DURHAM, N.C. (AP) — The biggest winner in the aftermath of Stephen F. Austin's shocking upset of No. 1 Duke might be the fundraising effort for the family of the player who hit the game-winning layup.

A thankful Nathan Bain was still in "disbelief" Wednesday — about the contributions more than his clutch basket.

Since the end of the game, the two-month-old GoFundMe page set up to help Bain's family rebuild from Hurricane Dorian damage had raised $62,189 and counting at 2:30 p.m. EST Wednesday. It's a massive spike from the roughly $2,000 it had raised before Tuesday night's stunning result became the talk of college basketball.

Bain said Wednesday that the donation totals had "skyrocketed" when he checked the website several times after the game.

"I was just in disbelief at what basketball had done for my family," the 6-foot-6, fifth-year senior guard told the Associated Press by phone. "It was truly a blessing."

The initial fundraising goal of $25,000 was increased to $50,000 — only to have it, too, surpassed by early in the afternoon.

GoFundMe spokeswoman Aja Shepherd said the Bain family site was the second-most popular campaign Wednesday — surpassed only by one for victims of an earthquake in Albania that had killed at least 30 and injured more than 650 — with more than 1,500 donors from all 50 states giving an average of $36.

Bain said his family "lost everything inside" its single-story home in Freeport, Grand Bahama. His father Norris, a minister, runs the Tabernacle Baptist Church, which Nathan said has "a couple hundred" congregants and an affiliated K-12 school with an enrollment of about 800. Both suffered severe damage from the Category 5 storm that hammered the islands, with their home and the church "gutted."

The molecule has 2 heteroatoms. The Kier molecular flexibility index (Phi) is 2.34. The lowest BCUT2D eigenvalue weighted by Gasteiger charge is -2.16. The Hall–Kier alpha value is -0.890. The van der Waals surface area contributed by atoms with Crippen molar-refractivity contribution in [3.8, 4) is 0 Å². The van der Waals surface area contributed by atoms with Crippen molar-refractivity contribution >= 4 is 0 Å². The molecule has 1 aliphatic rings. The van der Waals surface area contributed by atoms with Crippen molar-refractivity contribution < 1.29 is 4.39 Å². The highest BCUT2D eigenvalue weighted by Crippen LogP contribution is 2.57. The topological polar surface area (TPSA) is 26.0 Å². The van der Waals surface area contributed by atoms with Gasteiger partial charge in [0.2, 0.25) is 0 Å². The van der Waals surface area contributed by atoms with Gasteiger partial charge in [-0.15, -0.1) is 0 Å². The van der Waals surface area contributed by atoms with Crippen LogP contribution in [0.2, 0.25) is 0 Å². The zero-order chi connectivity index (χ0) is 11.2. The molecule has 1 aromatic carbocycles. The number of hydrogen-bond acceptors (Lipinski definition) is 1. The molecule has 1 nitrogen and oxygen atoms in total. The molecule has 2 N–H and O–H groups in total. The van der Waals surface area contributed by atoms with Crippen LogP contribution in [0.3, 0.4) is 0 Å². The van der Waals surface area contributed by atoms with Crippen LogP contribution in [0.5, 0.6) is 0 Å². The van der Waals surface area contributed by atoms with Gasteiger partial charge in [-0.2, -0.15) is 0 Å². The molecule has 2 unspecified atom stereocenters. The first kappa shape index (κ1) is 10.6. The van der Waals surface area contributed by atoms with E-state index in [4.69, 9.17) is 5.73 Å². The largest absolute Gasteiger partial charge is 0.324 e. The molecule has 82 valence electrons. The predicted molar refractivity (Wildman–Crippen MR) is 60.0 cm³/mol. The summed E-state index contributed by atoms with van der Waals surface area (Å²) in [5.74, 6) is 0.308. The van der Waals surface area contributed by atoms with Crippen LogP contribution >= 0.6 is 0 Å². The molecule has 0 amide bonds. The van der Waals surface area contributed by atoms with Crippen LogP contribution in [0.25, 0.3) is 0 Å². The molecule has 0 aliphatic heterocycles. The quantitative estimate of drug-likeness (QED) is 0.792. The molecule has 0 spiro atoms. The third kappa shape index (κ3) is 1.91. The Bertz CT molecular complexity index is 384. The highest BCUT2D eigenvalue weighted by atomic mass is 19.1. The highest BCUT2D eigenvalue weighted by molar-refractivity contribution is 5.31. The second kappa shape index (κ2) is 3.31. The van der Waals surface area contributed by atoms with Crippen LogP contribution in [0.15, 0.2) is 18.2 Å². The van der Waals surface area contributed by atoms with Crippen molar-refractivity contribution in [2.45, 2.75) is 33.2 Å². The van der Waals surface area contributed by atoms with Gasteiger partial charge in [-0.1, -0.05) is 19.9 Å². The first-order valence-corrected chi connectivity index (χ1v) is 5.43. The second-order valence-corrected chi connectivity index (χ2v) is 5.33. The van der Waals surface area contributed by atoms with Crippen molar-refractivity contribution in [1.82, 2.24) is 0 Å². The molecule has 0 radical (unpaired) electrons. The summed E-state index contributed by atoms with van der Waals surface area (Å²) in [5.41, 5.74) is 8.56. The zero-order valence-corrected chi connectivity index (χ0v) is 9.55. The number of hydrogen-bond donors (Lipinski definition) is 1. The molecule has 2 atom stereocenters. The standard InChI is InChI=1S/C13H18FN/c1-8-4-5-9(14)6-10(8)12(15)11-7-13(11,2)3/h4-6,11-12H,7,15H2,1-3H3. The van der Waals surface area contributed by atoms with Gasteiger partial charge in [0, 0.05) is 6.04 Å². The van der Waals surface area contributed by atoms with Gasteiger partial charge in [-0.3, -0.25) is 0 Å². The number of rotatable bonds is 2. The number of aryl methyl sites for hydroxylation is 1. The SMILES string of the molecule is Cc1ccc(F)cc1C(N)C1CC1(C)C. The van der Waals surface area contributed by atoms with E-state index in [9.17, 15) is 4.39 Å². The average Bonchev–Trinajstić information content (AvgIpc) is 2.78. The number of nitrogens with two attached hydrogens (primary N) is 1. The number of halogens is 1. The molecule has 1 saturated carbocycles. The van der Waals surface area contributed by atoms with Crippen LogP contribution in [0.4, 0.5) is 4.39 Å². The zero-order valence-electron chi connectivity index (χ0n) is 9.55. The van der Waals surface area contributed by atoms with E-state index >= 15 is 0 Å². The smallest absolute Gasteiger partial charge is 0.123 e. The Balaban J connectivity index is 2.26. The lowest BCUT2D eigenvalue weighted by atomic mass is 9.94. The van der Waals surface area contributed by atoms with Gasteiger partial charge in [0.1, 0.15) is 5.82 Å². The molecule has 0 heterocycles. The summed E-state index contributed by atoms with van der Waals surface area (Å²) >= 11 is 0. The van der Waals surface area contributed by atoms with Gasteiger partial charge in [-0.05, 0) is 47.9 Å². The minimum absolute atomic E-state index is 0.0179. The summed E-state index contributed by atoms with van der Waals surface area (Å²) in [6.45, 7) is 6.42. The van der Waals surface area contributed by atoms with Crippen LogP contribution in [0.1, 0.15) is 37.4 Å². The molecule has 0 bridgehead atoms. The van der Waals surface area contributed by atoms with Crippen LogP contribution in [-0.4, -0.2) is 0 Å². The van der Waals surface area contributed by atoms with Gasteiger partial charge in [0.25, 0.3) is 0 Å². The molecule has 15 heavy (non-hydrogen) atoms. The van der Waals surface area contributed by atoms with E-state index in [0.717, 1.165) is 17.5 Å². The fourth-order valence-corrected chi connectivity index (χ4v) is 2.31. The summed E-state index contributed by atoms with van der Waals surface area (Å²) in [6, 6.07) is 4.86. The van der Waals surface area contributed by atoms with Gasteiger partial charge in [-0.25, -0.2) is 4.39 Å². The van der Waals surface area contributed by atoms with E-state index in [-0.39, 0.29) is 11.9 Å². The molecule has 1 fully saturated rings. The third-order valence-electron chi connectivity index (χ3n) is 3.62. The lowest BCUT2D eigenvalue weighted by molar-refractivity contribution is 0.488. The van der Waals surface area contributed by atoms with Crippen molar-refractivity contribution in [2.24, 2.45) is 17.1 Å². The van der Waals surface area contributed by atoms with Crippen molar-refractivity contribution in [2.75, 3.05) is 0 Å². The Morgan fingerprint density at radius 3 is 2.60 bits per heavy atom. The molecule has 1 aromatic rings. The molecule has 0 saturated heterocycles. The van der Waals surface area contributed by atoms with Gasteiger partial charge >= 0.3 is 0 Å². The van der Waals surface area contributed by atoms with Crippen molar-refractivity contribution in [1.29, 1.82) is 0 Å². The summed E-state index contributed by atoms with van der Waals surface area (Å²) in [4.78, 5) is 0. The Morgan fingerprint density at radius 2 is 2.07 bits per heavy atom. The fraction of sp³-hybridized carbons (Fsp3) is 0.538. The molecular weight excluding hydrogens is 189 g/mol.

Bahamas-Sports Relief Basketball

In this Sept. 27, 2019 file photo a basketball board is seen next to a car among the debris left by Hurricane Dorian, in a neighborhood destroyed by the storm in Abaco, Bahamas. Any concern about whether it was appropriate to be playing sports in the Bahamas while parts of the multi-island nation continue to recover from the effects of the storm was quickly dispelled by officials. Officials are hoping tourism and upcoming sporting events aid recovery efforts by boosting the economy to pay for reconstruction and raising awareness for people to donate or volunteer for ongoing work. Participants in those events _ including the eight-team Atlantis tournament opening Wednesday, Nov. 27, 2019 are also helping in the recovery. (AP Photo/Ramon Espinosa)

Dorian hammered the northern Abaco and Grand Bahama islands before giving a glancing blow to the southeastern United States. There were 67 confirmed deaths and 282 people were still missing as of late October along with $3.4 billion in losses for the Bahamas, according to a recent report.

"We just want to make sure we get the people around us taken care of at the church, at the school," Nathan Bain said. "That's really our main focus, to make sure everyone has a place to worship and to make sure the school is taken care of so these kids can get a proper education."

Bain scored on a breakaway layup just before the overtime buzzer to give the Nacogdoches, Texas-based school an 85-83 victory that sent shock waves through the sport, ending the Blue Devils' 150-game winning streak at Cameron Indoor Stadium against nonconference opponents — a run that extended nearly 20 years.

The upset that put the spotlight on the post-Dorian relief efforts came the night before the Battle 4 Atlantis tournament was to tip off in Paradise Island, Bahamas. Participants in the eight-team tournament — which includes No. 6 North Carolina and No. 13 Seton Hall — are assisting recovery efforts, with UNC senior Brandon Robinson leading a donation drive and Seton Hall raising money for hurricane relief.

Meanwhile, roughly 12 hours after pulling off the memorable upset against overwhelming odds, the Lumberjacks were back in East Texas on Wednesday morning distributing meals to the homeless for Thanksgiving — a project that was pre-planned, no matter the outcome at Duke.

"We have so much that the school gives us," Bain said, "it's only right that we give something back."

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